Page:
Knowing when to say no and how to say no can help you keep your sanity and often the writing gig.
Here are my favorite five times to say no, and not even start, or, in some cases, try to turn the situation around.
When the ad demands fresh samples “to be sure you can meet our needs.’ This is often a thinly disguised scam to get free content. While there certainly can be times to write for free or even give a sample, to send them off blind to an unknown advertiser is asking for trouble. Usually there’s not much point in responding to these ads. If for some reason you want to, do so with a link to your writing resume.
A demand you be available via Skype, IM or phone eight hours a day. I’ve never understood why a client thinks they need constant access to me during working hours. But I’ve seen a sizable number of ads where that or something similar is a requirement. Unless I’m being paid and paid well for all of those hours, I’ll have nothing to do with it. I respond to email and phone calls. I can be coaxed to do some instant messaging, but rarely – there’s nothing I’m doing for clients that requires instant access to me except the client’s need for control. I don’t need that.
Any situation that counts my keystrokes or watches me in any fashion. At least one outfit that gets contractors, including writers, find gigs, brags that the client can “Watch the work as it happens.” It’s Odesk and they tout the ability to hook up to your computer so the client can “track” what you’re doing. I find that an appalling invasion of privacy and a total negation of what freelancing is all about. Just say no. While I do understand that clients new to hiring freelancers may be concerned that I will do what I say, I have my credits online and will, when asked, provide references.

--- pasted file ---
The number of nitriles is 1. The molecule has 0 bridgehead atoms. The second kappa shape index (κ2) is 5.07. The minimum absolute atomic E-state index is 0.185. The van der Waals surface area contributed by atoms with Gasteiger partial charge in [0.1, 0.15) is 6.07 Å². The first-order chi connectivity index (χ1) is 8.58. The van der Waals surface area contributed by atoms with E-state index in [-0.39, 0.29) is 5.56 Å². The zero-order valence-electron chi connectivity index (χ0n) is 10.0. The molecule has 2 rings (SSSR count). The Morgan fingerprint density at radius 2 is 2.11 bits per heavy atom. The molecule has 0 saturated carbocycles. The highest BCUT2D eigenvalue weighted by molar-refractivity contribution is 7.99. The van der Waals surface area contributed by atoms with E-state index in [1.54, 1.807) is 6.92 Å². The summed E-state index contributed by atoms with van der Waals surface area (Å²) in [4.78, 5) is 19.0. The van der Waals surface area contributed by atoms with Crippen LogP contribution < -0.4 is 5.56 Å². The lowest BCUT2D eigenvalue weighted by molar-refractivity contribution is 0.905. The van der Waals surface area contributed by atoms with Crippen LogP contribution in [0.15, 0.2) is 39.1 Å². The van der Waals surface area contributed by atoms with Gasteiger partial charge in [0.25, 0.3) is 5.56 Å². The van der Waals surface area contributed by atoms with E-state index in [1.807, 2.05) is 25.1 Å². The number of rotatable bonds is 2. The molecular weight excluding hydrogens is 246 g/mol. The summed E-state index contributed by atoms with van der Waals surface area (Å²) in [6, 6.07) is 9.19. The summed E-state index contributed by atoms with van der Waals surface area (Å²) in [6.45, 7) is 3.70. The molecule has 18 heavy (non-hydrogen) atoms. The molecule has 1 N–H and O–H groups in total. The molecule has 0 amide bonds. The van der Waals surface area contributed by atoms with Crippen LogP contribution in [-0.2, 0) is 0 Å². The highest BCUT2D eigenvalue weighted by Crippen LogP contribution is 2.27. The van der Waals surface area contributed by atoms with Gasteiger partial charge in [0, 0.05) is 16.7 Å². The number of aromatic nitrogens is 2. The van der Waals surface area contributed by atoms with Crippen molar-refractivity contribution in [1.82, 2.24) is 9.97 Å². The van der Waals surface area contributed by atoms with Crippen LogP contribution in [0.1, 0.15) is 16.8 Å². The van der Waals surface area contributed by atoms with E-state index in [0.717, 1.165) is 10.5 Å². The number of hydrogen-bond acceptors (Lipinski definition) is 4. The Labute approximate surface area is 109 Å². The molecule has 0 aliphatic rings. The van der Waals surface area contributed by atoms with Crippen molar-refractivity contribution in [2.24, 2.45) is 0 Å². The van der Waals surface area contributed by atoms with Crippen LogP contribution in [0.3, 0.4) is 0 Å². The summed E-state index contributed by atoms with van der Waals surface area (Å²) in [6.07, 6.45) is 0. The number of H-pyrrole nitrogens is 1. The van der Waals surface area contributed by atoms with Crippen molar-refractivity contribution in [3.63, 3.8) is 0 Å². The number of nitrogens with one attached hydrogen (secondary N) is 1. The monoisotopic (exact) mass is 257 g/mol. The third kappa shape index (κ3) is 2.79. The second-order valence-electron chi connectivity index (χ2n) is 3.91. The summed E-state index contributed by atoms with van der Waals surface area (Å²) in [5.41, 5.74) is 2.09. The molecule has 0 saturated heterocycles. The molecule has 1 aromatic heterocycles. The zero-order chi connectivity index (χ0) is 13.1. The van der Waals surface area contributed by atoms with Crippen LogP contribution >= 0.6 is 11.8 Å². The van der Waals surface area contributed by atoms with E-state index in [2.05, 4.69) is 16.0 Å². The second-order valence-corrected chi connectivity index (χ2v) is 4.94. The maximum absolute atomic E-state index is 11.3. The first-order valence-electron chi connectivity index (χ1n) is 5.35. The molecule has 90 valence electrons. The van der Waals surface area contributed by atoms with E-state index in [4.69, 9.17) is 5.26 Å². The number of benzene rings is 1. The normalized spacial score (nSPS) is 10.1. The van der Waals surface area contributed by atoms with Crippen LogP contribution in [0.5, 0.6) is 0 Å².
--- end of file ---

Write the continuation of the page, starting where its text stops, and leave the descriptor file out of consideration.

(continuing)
Rush jobs without premium fees. When a client calls and tells me they need whatever by the end of the day or other deadline that requires me to drop everything else and work on their stuff, I either say “no, I can’t get it done in that time,” and give them a more reasonable time frame, or, I double my fee. Okay, maybe I won’t double it, but you get the idea. You deserve to be paid when you have to write to an “emergency” tight deadline.
A major change in direction without compensation. Sometimes a client will ask for a major change when you’ve already done a significant amount of work. While it’s understandable that things change, it’s unreasonable to ask a writer to make major changes without compensating them for the changes asked for. How much extra you should charge is probably best based on an hourly rate and should be negotiated at the time the request is made.
Remember, you’re in business for yourself. That means it’s up to you not to let yourself be exploited. It’s always your choice. Make it a good one for you.
What’s your take on this? When do you say no to a client? When have you wished you said no? Let’s talk about it in comments.
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